The Westside is going to get a grocery store, for real this time.
Shipments of groceries, toiletries and dishwashing detergent are already on the shelves at the Grove Street store. Potato chips and stands with cotton candy sit in the front of the store. And the refrigerators in back already contain drinks and applesauce.
Sal Mohamed, manager of the One Stop Shop, said he wants the opening date to be Wednesday if the rest of his groceries come in.
"You'll be ready to go Wednesday," said Steve Vaughn, one of three distributors in the store Friday afternoon.
Vaughn drives for Vaughn Distributors and delivers baked goods from McKee Foods.
If all goes as planned, it will be the first time the Westside community has had groceries within easy walking distance since the Dollar General Store closed in 2010.
The neighborhood hasn't had a full-service grocery since Sherman's Westside Grocery Store, which opened in the 1980s and closed in the early 1990s, said former Westside resident Bobby Paris.
Mohamed said the One Stop Shop will include bread, canned goods, fresh produce, a meat area with a butcher and hair products.
Being without a grocery or even a Dollar General Store has been hard and expensive for Westside residents, said Cassandra Robinson. About a third of the nearly 3,000 residents in the Westside are elderly or disabled, and a number of them don't drive. It's hard carrying sacks of groceries on the CARTA bus, and the cab fare from the Westside to the Bi-Lo in St. Elmo is about $10. That's one way, said Robinson.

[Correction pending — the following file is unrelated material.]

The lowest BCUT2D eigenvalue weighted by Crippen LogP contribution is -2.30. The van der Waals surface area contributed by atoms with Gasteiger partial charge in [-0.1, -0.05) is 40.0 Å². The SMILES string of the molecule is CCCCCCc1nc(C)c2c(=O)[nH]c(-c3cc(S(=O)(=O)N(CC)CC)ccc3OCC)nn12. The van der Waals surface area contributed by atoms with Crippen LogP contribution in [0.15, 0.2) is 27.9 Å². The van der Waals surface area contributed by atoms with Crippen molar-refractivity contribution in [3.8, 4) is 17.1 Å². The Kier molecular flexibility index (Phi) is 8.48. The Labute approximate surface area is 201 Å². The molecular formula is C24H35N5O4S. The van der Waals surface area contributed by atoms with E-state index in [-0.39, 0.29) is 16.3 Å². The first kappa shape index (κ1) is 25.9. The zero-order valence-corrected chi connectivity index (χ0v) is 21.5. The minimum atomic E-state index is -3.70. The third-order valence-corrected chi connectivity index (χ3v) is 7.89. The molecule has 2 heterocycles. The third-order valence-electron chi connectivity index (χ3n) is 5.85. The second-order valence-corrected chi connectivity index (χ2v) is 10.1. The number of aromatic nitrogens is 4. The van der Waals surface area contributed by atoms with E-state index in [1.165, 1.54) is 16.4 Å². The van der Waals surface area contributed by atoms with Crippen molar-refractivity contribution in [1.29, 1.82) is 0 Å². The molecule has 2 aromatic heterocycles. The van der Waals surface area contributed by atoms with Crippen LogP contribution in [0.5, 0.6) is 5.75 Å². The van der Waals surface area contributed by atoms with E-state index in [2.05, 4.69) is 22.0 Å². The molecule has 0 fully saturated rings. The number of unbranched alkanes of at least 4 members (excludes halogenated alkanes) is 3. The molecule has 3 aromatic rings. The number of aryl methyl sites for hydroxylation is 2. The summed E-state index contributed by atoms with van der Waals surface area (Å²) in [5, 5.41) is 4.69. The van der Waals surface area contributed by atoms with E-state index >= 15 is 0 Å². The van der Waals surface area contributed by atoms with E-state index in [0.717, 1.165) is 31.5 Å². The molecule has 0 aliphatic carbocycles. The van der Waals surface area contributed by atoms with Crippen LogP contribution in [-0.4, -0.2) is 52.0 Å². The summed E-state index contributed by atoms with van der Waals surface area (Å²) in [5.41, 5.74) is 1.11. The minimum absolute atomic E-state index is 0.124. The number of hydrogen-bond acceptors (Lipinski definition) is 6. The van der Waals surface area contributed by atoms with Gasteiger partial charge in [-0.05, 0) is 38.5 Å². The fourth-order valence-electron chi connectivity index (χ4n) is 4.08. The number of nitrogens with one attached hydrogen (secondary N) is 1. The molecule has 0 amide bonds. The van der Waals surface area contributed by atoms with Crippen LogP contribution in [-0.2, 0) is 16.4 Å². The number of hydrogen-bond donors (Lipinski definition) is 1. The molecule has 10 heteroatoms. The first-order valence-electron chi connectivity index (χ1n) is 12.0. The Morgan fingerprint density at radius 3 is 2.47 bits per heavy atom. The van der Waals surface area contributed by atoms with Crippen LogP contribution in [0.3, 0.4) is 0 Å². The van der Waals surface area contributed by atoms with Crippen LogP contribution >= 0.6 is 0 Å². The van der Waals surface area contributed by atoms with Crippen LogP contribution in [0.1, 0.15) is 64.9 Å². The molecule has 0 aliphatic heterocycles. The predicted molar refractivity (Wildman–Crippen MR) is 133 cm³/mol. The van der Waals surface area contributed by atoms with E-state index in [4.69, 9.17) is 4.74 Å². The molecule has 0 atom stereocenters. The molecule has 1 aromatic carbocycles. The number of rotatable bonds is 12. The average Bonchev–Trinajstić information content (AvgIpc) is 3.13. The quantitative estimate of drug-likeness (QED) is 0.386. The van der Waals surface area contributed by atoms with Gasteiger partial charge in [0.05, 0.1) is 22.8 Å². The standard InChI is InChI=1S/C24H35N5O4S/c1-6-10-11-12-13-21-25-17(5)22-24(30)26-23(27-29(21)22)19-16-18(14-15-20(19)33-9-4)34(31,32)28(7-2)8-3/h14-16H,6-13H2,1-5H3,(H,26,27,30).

She peeped through the window Friday while truck drivers made deliveries. Then she went in.
"Are you hiring? I'd like to work second shift," Robinson said.
The store will be open every day from 7 a.m. to 8 p.m., said Mohamed. He asked her to add her name on a list of people looking for work.
The Rev. Leroy Griffith strolled through the community Friday afternoon with Chattanooga Organized for Action founders Perrin Lance and Chris Brooks, all of them excited about the store opening.
"The people on the Westside did this," said Griffith, pride in his voice. "It took longer than we planned, but we did this in spite of the neglect or opposition from the city and the Chamber of Commerce and all of the other people who claim to bring in business."
Griffith said he gives thanks to God and "the bilingual people who are affluent in Arabic" for the store coming to his community.
Griffith and Chattanooga Organized for Action led a march from the Westside to Buehler's Food Market on Market Street in December 2010 to highlight the need for a grocery store in the community.
Buehler's, the closest grocery, is about a three-mile round trip from the Westside. Residents say that's a struggle when carrying groceries, and an even bigger problem for people who use wheelchairs.
Griffith cheered about the store while sitting at Renaissance Presbyterian Church.
"The poor folks, the old retired folks and the handicapped are victorious," he said.